American Impressionist Painter, 1849-1916
American painter and printmaker. He received his early training in Indianapolis from the portrait painter Barton S. Hays (1826-75). In 1869 he went to New York to study at the National Academy of Design where he exhibited in 1871. That year he joined his family in St Louis, where John Mulvaney (1844-1906) encouraged him to study in Munich. With the support of several local patrons, enabling him to live abroad for the next six years, Chase entered the Kenigliche Akademie in Munich in 1872. Among his teachers were Alexander von Wagner (1838-1919), Karl Theodor von Piloty and Wilhelm von Diez (1839-1907). Chase also admired the work of Wilhelm Leibl. The school emphasized bravura brushwork, a technique that became integral to Chase's style, favoured a dark palette and encouraged the study of Old Master painters, particularly Diego Velezquez and Frans Hals. Among Chase's friends in Munich were the American artists Walter Shirlaw, J. Frank Currier and Frederick Dielman (1847-1935) Related Paintings of William Merritt Chase :. | In the Studio | The view of park | Portrait | Studio | Sudden intrusion |
Related Artists:Erskine Nicol
British Genre Painter , (1825-1904)
was an Irish/Scottish painter. A student of William Allan, Nicol taught in Dublin, Ireland, from 1845-50, at the height of the Irish famine, and considered himself as much Irish as he was Scottish. Much of his work portrays the injustices inflicted upon the Irish population during the 19th century. He was made an Associate of the Royal Scottish Academy in 1855 and an Academician in 1859. Nicol exhibited at the Royal Academy and was made an Associate of the Royal Academy in 1866Fra Bartolomeo
Italian High Renaissance Painter, 1472-1517, also known as Baccio della Porta, was an Italian Renaissance painter of religious subjects. He was born in Savignano di Prato, Tuscany. He received the nickname of Baccio della Porta for his house was near the Porta ("Gate") San Pier Gattolini. Starting from 1483 or 1484, by recommendation of Benedetto da Maiano, he apprenticed in the workshop of Cosimo Rosselli. In 1490 or 1491 he began a collaboration with Mariotto Albertinelli. In the late 1490s Baccio was drawn to the teachings of Fra Girolamo Savonarola, who denounced what he viewed as vain and corrupt contemporary art. Savonarola argued for art serving as a direct visual illustration of the Bible to educate those unable to read the book. From 1498 is his famous portrait of Savonarola, now in the Museo Nazionale di San Marco in Florence. The following year he was commissioned a fresco of the Universal Judgement for the Ospedale di Santa Maria Nuova, completed by Albertinelli and Giuliano Bugiardini when Baccio became a Dominican friar on July 26, 1500. The following year he entered the convent of San Marco. He renounced painting for several years, not resuming until 1504 when he became the head of the monastery workshop in obedience to his superior. In that year he began a Vision of St. Bernard for Bernardo Bianco's family chapel in the Badia Fiorentina, finished in 1507. Carlo Dolci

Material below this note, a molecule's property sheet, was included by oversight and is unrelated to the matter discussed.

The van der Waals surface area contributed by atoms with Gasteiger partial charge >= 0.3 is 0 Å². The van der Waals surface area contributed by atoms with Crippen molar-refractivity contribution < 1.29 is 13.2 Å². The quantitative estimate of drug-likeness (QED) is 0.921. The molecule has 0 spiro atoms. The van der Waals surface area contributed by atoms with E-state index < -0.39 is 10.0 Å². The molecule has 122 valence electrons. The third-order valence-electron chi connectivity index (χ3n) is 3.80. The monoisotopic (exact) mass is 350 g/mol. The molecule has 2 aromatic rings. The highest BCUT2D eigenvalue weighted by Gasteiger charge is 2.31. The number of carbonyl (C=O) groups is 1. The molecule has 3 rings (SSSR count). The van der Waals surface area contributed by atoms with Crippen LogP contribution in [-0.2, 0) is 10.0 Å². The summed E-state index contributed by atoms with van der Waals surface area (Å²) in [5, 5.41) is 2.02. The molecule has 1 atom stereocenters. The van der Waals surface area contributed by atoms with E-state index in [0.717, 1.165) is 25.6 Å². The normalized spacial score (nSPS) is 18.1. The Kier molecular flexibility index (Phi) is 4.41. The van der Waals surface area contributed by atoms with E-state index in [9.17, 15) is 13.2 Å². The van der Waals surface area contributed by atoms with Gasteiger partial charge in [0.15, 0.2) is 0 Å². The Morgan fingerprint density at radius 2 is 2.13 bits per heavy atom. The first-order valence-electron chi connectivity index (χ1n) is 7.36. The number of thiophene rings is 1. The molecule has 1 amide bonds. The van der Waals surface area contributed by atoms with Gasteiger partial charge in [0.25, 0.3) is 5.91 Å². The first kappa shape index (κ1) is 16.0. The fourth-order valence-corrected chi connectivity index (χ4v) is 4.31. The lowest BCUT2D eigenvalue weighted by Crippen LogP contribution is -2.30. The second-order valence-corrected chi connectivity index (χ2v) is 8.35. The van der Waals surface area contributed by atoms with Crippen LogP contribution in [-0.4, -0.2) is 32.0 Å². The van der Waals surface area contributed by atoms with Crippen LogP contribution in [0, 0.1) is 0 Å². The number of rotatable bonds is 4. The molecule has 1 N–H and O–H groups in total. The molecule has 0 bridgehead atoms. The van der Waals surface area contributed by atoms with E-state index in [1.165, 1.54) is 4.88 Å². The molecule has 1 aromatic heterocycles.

Carlo Dolci Locations
Italian painter. The major Florentine painter of the 17th century, he enjoyed an international reputation in his own lifetime. He was a gifted portrait painter and painted a number of large altarpieces, but his reputation is largely based on his half-length, single-figure paintings, characterized by their intense religiosity and meticulous technique. His mature style was complex and sophisticated. Intended for cultivated and aristocratic circles, his was never a popular art in any sense. Baldinucci described the painter tormented fantasy and dark fantasms, and his disturbed personality is evident throughout his work after the later 1640s.